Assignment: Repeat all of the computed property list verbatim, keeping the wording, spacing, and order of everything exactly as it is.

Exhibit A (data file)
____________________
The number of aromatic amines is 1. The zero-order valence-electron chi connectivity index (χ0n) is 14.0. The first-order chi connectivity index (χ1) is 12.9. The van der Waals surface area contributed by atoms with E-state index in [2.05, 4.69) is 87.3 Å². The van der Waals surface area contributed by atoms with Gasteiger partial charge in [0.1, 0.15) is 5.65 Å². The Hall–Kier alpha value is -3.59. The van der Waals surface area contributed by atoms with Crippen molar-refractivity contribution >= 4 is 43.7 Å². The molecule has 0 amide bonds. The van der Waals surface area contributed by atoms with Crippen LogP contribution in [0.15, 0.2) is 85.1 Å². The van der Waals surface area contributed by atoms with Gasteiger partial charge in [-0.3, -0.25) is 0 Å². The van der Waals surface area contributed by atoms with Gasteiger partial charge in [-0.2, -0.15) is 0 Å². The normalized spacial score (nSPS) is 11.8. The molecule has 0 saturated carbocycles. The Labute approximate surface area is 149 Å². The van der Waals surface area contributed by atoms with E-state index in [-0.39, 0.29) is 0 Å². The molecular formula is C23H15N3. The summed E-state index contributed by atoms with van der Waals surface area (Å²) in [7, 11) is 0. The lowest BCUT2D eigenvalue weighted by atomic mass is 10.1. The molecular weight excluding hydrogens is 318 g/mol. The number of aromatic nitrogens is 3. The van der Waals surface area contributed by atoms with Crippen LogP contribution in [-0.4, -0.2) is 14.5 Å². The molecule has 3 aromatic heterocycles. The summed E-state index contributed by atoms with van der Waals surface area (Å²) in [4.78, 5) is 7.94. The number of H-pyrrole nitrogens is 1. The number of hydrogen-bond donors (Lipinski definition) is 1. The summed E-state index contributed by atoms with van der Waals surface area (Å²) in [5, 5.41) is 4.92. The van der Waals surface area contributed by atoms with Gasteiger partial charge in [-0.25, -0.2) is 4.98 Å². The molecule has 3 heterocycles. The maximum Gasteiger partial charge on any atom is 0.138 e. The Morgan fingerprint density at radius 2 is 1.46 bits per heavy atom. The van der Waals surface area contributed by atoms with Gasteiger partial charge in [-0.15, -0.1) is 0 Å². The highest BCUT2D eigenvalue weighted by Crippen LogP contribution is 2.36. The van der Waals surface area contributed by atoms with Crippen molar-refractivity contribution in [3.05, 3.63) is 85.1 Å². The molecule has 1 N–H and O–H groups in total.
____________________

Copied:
The number of aromatic amines is 1. The zero-order valence-electron chi connectivity index (χ0n) is 14.0. The first-order chi connectivity index (χ1) is 12.9. The van der Waals surface area contributed by atoms with E-state index in [2.05, 4.69) is 87.3 Å². The van der Waals surface area contributed by atoms with Gasteiger partial charge in [0.1, 0.15) is 5.65 Å². The Hall–Kier alpha value is -3.59. The van der Waals surface area contributed by atoms with Crippen molar-refractivity contribution >= 4 is 43.7 Å². The molecule has 0 amide bonds. The van der Waals surface area contributed by atoms with Crippen LogP contribution in [0.15, 0.2) is 85.1 Å². The van der Waals surface area contributed by atoms with Gasteiger partial charge in [-0.3, -0.25) is 0 Å². The van der Waals surface area contributed by atoms with Gasteiger partial charge in [-0.2, -0.15) is 0 Å². The normalized spacial score (nSPS) is 11.8. The molecule has 0 saturated carbocycles. The Labute approximate surface area is 149 Å². The van der Waals surface area contributed by atoms with E-state index in [-0.39, 0.29) is 0 Å². The molecular formula is C23H15N3. The summed E-state index contributed by atoms with van der Waals surface area (Å²) in [7, 11) is 0. The lowest BCUT2D eigenvalue weighted by atomic mass is 10.1. The molecular weight excluding hydrogens is 318 g/mol. The number of aromatic nitrogens is 3. The van der Waals surface area contributed by atoms with Crippen LogP contribution in [-0.4, -0.2) is 14.5 Å². The molecule has 3 aromatic heterocycles. The summed E-state index contributed by atoms with van der Waals surface area (Å²) in [4.78, 5) is 7.94. The number of H-pyrrole nitrogens is 1. The number of hydrogen-bond donors (Lipinski definition) is 1. The summed E-state index contributed by atoms with van der Waals surface area (Å²) in [5, 5.41) is 4.92. The van der Waals surface area contributed by atoms with Gasteiger partial charge in [-0.25, -0.2) is 4.98 Å². The molecule has 3 heterocycles. The maximum Gasteiger partial charge on any atom is 0.138 e. The Morgan fingerprint density at radius 2 is 1.46 bits per heavy atom. The van der Waals surface area contributed by atoms with Gasteiger partial charge in [-0.15, -0.1) is 0 Å². The highest BCUT2D eigenvalue weighted by Crippen LogP contribution is 2.36. The van der Waals surface area contributed by atoms with Crippen molar-refractivity contribution in [3.05, 3.63) is 85.1 Å². The molecule has 1 N–H and O–H groups in total.